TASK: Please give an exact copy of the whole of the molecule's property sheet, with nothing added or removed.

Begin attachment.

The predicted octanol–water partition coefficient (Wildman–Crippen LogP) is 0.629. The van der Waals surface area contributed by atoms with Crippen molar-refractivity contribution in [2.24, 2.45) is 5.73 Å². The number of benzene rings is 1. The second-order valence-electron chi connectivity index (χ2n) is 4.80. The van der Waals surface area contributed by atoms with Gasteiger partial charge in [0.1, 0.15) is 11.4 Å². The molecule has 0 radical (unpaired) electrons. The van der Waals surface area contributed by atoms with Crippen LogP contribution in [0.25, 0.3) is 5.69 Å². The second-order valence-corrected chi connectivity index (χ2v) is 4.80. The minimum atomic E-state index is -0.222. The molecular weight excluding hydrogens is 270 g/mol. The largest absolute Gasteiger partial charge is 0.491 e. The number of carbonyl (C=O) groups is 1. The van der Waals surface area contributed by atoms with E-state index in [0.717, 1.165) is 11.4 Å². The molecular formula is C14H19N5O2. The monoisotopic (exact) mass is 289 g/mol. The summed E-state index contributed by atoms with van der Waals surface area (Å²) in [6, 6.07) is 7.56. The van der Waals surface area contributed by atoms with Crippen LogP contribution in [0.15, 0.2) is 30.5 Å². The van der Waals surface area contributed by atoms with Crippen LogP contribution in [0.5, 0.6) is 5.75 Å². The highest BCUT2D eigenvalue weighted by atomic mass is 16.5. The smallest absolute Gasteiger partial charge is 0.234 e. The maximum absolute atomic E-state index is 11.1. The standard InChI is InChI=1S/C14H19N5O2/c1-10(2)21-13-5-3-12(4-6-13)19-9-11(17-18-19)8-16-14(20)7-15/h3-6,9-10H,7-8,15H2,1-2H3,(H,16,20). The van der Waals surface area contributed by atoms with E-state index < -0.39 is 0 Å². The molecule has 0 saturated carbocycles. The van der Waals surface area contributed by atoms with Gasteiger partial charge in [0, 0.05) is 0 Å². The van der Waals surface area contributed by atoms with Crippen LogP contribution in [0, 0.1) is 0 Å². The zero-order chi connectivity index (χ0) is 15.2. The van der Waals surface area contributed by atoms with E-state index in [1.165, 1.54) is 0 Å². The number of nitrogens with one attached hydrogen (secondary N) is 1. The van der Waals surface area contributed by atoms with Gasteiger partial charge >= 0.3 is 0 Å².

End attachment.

The predicted octanol–water partition coefficient (Wildman–Crippen LogP) is 0.629. The van der Waals surface area contributed by atoms with Crippen molar-refractivity contribution in [2.24, 2.45) is 5.73 Å². The number of benzene rings is 1. The second-order valence-electron chi connectivity index (χ2n) is 4.80. The van der Waals surface area contributed by atoms with Gasteiger partial charge in [0.1, 0.15) is 11.4 Å². The molecule has 0 radical (unpaired) electrons. The van der Waals surface area contributed by atoms with Crippen LogP contribution in [0.25, 0.3) is 5.69 Å². The second-order valence-corrected chi connectivity index (χ2v) is 4.80. The minimum atomic E-state index is -0.222. The molecular weight excluding hydrogens is 270 g/mol. The largest absolute Gasteiger partial charge is 0.491 e. The number of carbonyl (C=O) groups is 1. The van der Waals surface area contributed by atoms with E-state index in [0.717, 1.165) is 11.4 Å². The molecular formula is C14H19N5O2. The monoisotopic (exact) mass is 289 g/mol. The summed E-state index contributed by atoms with van der Waals surface area (Å²) in [6, 6.07) is 7.56. The van der Waals surface area contributed by atoms with Crippen LogP contribution in [0.15, 0.2) is 30.5 Å². The van der Waals surface area contributed by atoms with Crippen LogP contribution in [0.5, 0.6) is 5.75 Å². The highest BCUT2D eigenvalue weighted by atomic mass is 16.5. The smallest absolute Gasteiger partial charge is 0.234 e. The maximum absolute atomic E-state index is 11.1. The standard InChI is InChI=1S/C14H19N5O2/c1-10(2)21-13-5-3-12(4-6-13)19-9-11(17-18-19)8-16-14(20)7-15/h3-6,9-10H,7-8,15H2,1-2H3,(H,16,20). The van der Waals surface area contributed by atoms with E-state index < -0.39 is 0 Å². The molecule has 0 saturated carbocycles. The van der Waals surface area contributed by atoms with Gasteiger partial charge in [0, 0.05) is 0 Å². The van der Waals surface area contributed by atoms with Crippen LogP contribution in [0, 0.1) is 0 Å². The zero-order chi connectivity index (χ0) is 15.2. The van der Waals surface area contributed by atoms with E-state index in [1.165, 1.54) is 0 Å². The number of nitrogens with one attached hydrogen (secondary N) is 1. The van der Waals surface area contributed by atoms with Gasteiger partial charge >= 0.3 is 0 Å².